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How to Become a Psychiatrist

Doctor and young woman patient talking to each other.

Do you think you want to become a psychiatrist? Education wise this is a long and arduous pathway. A psychiatrist is a licensed physician who treats mental illness by prescribing various medications and also using psychotherapy (behavioral modification).

You should have good grades from high school and have taken a lot of science and math courses and do well on your college entrance exam (SAT/ACT). You’ll need to take pre-med during your undergraduate program which involves more math (calculus), physics, inorganic chemistry and organic chemistry. Students generally choose undergraduate majors in biology, chemistry, engineering or psychology. You’ll study your major courses in your 3rd and 4th years. Your graduate program will be in medical school and you will specialize in psychiatry. You bachelor’s degree should have a high grade point average and you should have a high MCAT score. Practice for your MCAT before you take it and in fact you may want to take a course in it to ensure success.Doctor and young woman patient talking to each other.

Psychiatrist Education

A psychiatrist goes through the same training as doctors do. You have an option as to whether you want to get a Doctor of Osteopathic Medicine (DO) or Doctor of Medicine (MD) degree. You’ll have to pass internal medicine, neurology, surgery, emergency medicine, obstetrics, family practice and pediatrics.

You’ll need to determine what sub-specialty you want to go in. Some of the options are addition psychiatry (i.e. gambling, alcohol, drugs, food and sex), child and adolescent psychiatry, geriatric psychiatry, emergency psychiatry, Forensics psychiatry or neuropsychiatry.

Next, you need to intern or what is referred to as residency in a hospital or clinic. This can run anywhere from 1 to 7 years depending on what your sub-specialty is. This is when you get hands-on experience with patients under the supervision of licensed physicians. Your internship will include rotations in general medicine, neurology, psychiatry and various medical electives. Chances are you’ll work in a psychiatric ward working with patients that have clinical depression, obsessive-compulsive disorder, various psychoses, schizophrenia, anxiety, dementia, sleep disorders and post-traumatic stress disorder.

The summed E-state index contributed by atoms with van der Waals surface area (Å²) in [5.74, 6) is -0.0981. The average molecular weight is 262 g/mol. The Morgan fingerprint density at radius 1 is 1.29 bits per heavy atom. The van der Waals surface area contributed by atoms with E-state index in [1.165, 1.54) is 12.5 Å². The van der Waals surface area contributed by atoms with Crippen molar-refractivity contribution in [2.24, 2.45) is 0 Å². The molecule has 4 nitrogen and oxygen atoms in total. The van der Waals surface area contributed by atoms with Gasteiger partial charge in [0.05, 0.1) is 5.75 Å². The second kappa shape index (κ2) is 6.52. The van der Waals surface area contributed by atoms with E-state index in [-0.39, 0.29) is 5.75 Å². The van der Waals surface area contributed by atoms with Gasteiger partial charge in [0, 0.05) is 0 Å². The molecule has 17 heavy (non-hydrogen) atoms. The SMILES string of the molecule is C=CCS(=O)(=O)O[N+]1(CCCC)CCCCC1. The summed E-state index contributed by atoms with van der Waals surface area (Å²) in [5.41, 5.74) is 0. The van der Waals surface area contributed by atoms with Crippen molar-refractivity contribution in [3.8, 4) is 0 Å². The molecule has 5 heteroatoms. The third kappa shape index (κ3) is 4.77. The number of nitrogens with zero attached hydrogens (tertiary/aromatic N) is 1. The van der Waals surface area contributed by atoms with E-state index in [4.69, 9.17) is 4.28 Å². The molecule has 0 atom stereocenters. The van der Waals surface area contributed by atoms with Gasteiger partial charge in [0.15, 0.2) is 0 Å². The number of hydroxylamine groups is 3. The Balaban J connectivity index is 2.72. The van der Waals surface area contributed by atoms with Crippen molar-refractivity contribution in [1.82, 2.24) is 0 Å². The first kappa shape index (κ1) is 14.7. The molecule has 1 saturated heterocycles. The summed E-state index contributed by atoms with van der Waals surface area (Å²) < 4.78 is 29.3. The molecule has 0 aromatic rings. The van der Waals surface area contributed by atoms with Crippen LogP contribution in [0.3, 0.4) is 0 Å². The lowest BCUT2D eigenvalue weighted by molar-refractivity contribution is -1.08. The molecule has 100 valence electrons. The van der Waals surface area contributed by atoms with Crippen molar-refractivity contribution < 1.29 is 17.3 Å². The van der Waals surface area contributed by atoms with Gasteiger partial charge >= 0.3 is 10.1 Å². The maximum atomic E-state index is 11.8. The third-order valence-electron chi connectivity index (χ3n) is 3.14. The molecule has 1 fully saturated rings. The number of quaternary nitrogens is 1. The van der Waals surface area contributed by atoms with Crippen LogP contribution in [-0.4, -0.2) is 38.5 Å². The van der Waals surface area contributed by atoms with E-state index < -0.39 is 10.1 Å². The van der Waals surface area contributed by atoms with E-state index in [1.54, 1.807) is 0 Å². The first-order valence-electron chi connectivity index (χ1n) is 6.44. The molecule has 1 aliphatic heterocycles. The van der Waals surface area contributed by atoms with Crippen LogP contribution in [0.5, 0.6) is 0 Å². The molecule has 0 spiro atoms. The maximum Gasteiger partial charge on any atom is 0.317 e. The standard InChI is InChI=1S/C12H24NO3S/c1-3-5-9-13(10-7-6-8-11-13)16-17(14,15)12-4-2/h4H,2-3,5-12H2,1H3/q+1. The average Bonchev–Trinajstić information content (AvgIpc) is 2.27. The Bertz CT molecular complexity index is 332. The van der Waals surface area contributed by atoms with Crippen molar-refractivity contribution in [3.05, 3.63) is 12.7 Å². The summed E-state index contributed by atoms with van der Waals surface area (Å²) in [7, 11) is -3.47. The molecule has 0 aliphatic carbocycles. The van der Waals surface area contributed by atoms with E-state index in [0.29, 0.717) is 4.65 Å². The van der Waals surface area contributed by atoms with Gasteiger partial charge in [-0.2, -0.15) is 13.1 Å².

Psychiatrist Licensing

Once your finish you internship, you’ll need to get licensed in the state where you will practice. You’ll need to take the United States Medical Licensing Examination which is required by the American Psychiatric Association (APA). Each state has slightly different requirements which has to do with state laws.

You can be certified by the American Board of Psychiatry and Neurology (ABPN) or the American Osteopathic Board of Neurology and Psychiatry (AOBNP). Get the certification that applies to your field of psychiatry.

Now you’re ready to find employment. Try to apply to as many places as you can in hospitals and psychiatric clinics. Clinics and hospitals provide for more stability and structure to your work but the working hours are long. However, you can set up your own private practice. It may be difficult to get patients at first but your working time is more civilized.

Psychiatrist Images

Photo by: endostock

Susan Ardizzoni

Susan Ardizzoni

Professor Susan Ardizzoni

Susan has studied at the University of Texas Medical Branch Marine Biomedical Institute in Galveston, Texas and the University of South Florida in Tampa and received a Ph.D. in Biology with a major in Neuroscience and minors in physics and mathematics. Area of research is in brain transplantation and behavior testing with twenty years of teaching experience. Fields of interest include the physical basis of memory and learning, brain repair and regeneration as well as neuro-development. As an educator, has taught thousands of students at the college level in anatomy and physiology, biology, microbiology, marinebiology, nutrition, communications, radiography, ultrasound, mathematics and physics. She enjoys reading current scientific literature and simplifying the material making it readily available to the public.
Susan Ardizzoni

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